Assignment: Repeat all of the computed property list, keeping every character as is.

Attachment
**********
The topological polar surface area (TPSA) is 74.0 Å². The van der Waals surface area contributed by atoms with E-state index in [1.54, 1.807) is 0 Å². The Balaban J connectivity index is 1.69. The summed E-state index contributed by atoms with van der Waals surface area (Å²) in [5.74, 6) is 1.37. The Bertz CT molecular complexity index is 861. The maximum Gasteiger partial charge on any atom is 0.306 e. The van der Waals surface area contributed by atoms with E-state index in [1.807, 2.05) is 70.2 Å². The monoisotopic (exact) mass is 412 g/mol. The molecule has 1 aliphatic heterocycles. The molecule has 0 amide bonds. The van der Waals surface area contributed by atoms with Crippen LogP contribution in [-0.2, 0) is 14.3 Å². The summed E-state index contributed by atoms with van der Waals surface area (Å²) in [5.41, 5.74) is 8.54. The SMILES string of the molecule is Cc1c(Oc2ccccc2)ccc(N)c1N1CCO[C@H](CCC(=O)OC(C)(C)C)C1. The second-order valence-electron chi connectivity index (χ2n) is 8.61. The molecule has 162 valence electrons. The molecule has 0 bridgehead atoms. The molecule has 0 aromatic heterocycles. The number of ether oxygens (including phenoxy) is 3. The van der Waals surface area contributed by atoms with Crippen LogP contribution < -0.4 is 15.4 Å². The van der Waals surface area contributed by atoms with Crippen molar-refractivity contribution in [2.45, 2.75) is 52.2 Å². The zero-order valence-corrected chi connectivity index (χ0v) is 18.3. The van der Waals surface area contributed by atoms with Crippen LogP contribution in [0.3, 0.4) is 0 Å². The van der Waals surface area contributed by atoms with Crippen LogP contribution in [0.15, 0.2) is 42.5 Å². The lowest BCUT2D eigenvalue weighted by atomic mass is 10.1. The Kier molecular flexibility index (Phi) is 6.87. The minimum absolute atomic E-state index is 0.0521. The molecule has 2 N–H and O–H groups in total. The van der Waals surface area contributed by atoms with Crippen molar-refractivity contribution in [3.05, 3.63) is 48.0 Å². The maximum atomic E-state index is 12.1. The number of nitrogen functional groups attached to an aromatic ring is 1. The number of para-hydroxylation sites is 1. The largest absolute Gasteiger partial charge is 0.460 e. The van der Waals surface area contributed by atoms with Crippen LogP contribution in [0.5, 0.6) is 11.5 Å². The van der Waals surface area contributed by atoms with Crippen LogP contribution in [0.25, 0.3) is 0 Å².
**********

The topological polar surface area (TPSA) is 74.0 Å². The van der Waals surface area contributed by atoms with E-state index in [1.54, 1.807) is 0 Å². The Balaban J connectivity index is 1.69. The summed E-state index contributed by atoms with van der Waals surface area (Å²) in [5.74, 6) is 1.37. The Bertz CT molecular complexity index is 861. The maximum Gasteiger partial charge on any atom is 0.306 e. The van der Waals surface area contributed by atoms with E-state index in [1.807, 2.05) is 70.2 Å². The monoisotopic (exact) mass is 412 g/mol. The molecule has 1 aliphatic heterocycles. The molecule has 0 amide bonds. The van der Waals surface area contributed by atoms with Crippen LogP contribution in [-0.2, 0) is 14.3 Å². The summed E-state index contributed by atoms with van der Waals surface area (Å²) in [5.41, 5.74) is 8.54. The SMILES string of the molecule is Cc1c(Oc2ccccc2)ccc(N)c1N1CCO[C@H](CCC(=O)OC(C)(C)C)C1. The second-order valence-electron chi connectivity index (χ2n) is 8.61. The molecule has 162 valence electrons. The molecule has 0 bridgehead atoms. The molecule has 0 aromatic heterocycles. The number of ether oxygens (including phenoxy) is 3. The van der Waals surface area contributed by atoms with Crippen LogP contribution < -0.4 is 15.4 Å². The van der Waals surface area contributed by atoms with Crippen molar-refractivity contribution in [2.45, 2.75) is 52.2 Å². The zero-order valence-corrected chi connectivity index (χ0v) is 18.3. The van der Waals surface area contributed by atoms with Crippen LogP contribution in [0.3, 0.4) is 0 Å². The van der Waals surface area contributed by atoms with Crippen LogP contribution in [0.15, 0.2) is 42.5 Å². The lowest BCUT2D eigenvalue weighted by atomic mass is 10.1. The Kier molecular flexibility index (Phi) is 6.87. The minimum absolute atomic E-state index is 0.0521. The molecule has 2 N–H and O–H groups in total. The van der Waals surface area contributed by atoms with Crippen molar-refractivity contribution in [3.05, 3.63) is 48.0 Å². The maximum atomic E-state index is 12.1. The number of nitrogen functional groups attached to an aromatic ring is 1. The number of para-hydroxylation sites is 1. The largest absolute Gasteiger partial charge is 0.460 e. The van der Waals surface area contributed by atoms with Crippen LogP contribution in [0.5, 0.6) is 11.5 Å². The van der Waals surface area contributed by atoms with Crippen LogP contribution in [0.25, 0.3) is 0 Å².